8. (modestly) Thanks for the thanks. We enjoyed having you and Lori to visit. The English concertina fraternity is small enough that meeting distant cousins is welcome and refreshing.
  9. For one restoration recently, I used a damask red woven material - a sort of artificial silk, that was the nearest that my local department store fabrics department had available on a roll. I had to buy a metre length, and the width was about a metre, so I have enough for several concertinas! It seems to work well, being decorative, keeping out the dirt, but not blocking the sound.
  10. Paul_Hardy

    my first Anglo recording :)

    Being pedantic, I think that should be Monck's March, named after General Monck (https://en.wikipedia.org/wiki/George_Monck,_1st_Duke_of_Albemarle). He was famous for turning up late for battles, and the somewhat erratic rhythm of the tune is supposed to represent the way he slowly marched his army! I agree that it is a good tune though - quite common in sessions. It also turns up in Irish sessions as Proudlock's Hornpipe, with the usual hornpipe swung rhythm. Both tunes well played, and its interesting the effects that playing it on the anglo makes - it would be good to hear the same tune played sequentially and similarly on Anglo and English.
  11. Paul_Hardy

    New British £50 note.

    I wasn't trying to belittle Stephen Hawking. One of my lifetime memories was hearing him give a lecture in 1973 on the thermodynamics of black holes, and whether they could be a portal for interstellar travel. He had just got his first voice synthesizer, and used that for the main talk, but when it came to questions he answered in his own voice, with the aid of an interpreter. It was I think the last time he did so in public. In his introduction he said that in his work the usual units of metres, kg, seconds weren't appropriate - he dealt with objects at least the size of the sun, during the most minute fractions of a second, at incredible temperatures. So if you set the speed of light (c)=1, the charge on the electron=1, and, Planck's constant=1, then you got a set of units that were "damn hot, damn heavy and damn fast", and his equations became a lot simpler! Anyway, we are straying away from concertinas ...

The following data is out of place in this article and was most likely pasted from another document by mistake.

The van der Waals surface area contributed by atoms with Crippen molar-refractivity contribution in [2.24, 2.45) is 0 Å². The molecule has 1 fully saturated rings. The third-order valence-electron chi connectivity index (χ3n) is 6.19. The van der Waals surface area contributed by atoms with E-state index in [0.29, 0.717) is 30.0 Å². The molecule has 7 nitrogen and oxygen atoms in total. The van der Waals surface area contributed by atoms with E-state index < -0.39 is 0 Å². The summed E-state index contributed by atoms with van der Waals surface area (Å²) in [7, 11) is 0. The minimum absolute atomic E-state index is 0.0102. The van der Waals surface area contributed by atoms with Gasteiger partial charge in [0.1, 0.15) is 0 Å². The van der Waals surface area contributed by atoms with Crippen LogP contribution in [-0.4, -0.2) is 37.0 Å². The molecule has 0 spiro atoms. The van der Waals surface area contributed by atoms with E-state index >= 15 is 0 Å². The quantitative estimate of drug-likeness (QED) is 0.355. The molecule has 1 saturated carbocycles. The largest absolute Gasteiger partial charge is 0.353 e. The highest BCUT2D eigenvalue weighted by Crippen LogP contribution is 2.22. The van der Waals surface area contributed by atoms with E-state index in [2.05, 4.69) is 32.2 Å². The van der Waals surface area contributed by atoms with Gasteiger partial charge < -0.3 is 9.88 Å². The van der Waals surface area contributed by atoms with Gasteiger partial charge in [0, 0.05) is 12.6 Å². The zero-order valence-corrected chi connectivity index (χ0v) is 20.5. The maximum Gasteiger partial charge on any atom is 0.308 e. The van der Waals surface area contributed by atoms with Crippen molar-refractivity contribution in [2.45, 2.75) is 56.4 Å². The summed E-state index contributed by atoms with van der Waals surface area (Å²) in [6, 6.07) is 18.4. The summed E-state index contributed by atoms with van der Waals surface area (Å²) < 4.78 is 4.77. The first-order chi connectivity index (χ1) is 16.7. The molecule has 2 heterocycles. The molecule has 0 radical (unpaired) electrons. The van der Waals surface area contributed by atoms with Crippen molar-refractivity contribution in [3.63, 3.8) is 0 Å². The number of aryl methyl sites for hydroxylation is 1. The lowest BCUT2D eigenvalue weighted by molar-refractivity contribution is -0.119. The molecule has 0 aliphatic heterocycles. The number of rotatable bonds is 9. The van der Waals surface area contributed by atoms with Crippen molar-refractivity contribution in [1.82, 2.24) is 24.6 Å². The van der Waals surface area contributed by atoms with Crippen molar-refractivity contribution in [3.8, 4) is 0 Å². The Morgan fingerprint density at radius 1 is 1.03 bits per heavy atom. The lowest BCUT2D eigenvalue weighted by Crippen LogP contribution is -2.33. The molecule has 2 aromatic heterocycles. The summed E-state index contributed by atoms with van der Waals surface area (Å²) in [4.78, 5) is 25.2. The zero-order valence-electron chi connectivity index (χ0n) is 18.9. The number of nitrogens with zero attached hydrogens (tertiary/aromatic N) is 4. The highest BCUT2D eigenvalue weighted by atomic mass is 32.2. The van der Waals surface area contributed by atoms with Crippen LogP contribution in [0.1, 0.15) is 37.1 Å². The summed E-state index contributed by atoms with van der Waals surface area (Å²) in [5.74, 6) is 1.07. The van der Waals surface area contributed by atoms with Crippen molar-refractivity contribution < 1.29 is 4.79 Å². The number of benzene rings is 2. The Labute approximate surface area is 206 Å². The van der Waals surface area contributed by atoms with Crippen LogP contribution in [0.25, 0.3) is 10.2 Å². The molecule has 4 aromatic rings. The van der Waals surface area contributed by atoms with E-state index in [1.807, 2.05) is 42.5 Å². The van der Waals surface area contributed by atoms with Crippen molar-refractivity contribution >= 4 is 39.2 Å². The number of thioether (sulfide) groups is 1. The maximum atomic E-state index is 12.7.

12. Paul_Hardy

    New British £50 note.

    I've also nominated him. Surely he should be a good candidate, with his major contributions to science in acoustics, optics and electrics? However I suspect that Stephen Hawking will win because of the recent obituary and prior film publicity!
  13. I hope to attend the MCG meeting this time. I've not been to previous ones. I note that you start at 1pm, and I'd be coming up from Cambridge - is there any general gathering for lunch before the meeting?
  14. I play English, and I don't find it difficult to hold. I keep the thumb loops tight, so they take most of the weight and force of bellows pressing. Although the little finger remains in the pinky rest, its primary role is to provide stability and a reference point, with bellows pressure being a secondary role, and taking weight as tertiary. So there isn't a lot of force applied through it. I usually keep one end of the tina on my left knee (I'm right handed), which also helps reduce weight stress on thumb and pinky. There are some tunes however that I can't play unless I'm holding the tina in the air and moving it in time to the music for expression - not to Alistair Anderson level, but significant motion! I do think that some people (particularly beginners) get problems with the English because they tend to grip the instrument too tightly - my little fingers are pretty relaxed during play. Regards,
  15. Paul_Hardy

    Paul Hardy's Session Tunebook

    I’ve not done so, and I’m not aware of anyone doing such a mass conversion. I’ll put it on the ‘investigate’ list, but no promises.